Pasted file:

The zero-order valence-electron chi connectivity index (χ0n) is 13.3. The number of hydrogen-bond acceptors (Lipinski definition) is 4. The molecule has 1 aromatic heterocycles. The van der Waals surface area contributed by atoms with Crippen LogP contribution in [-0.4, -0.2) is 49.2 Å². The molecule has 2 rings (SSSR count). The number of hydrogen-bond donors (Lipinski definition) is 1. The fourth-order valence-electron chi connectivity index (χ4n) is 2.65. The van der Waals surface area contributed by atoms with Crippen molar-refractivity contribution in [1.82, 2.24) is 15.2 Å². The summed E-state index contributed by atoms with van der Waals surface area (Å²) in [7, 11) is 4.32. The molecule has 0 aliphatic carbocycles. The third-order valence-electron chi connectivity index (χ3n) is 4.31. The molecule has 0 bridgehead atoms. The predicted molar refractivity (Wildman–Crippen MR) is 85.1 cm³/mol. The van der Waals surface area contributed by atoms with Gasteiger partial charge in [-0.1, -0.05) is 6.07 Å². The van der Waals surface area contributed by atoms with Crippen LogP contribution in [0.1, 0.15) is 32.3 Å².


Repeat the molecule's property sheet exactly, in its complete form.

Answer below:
The zero-order valence-electron chi connectivity index (χ0n) is 13.3. The number of hydrogen-bond acceptors (Lipinski definition) is 4. The molecule has 1 aromatic heterocycles. The van der Waals surface area contributed by atoms with Crippen LogP contribution in [-0.4, -0.2) is 49.2 Å². The molecule has 2 rings (SSSR count). The number of hydrogen-bond donors (Lipinski definition) is 1. The fourth-order valence-electron chi connectivity index (χ4n) is 2.65. The van der Waals surface area contributed by atoms with Crippen molar-refractivity contribution in [1.82, 2.24) is 15.2 Å². The summed E-state index contributed by atoms with van der Waals surface area (Å²) in [7, 11) is 4.32. The molecule has 0 aliphatic carbocycles. The third-order valence-electron chi connectivity index (χ3n) is 4.31. The molecule has 0 bridgehead atoms. The predicted molar refractivity (Wildman–Crippen MR) is 85.1 cm³/mol. The van der Waals surface area contributed by atoms with Gasteiger partial charge in [-0.1, -0.05) is 6.07 Å². The van der Waals surface area contributed by atoms with Crippen LogP contribution in [0.1, 0.15) is 32.3 Å².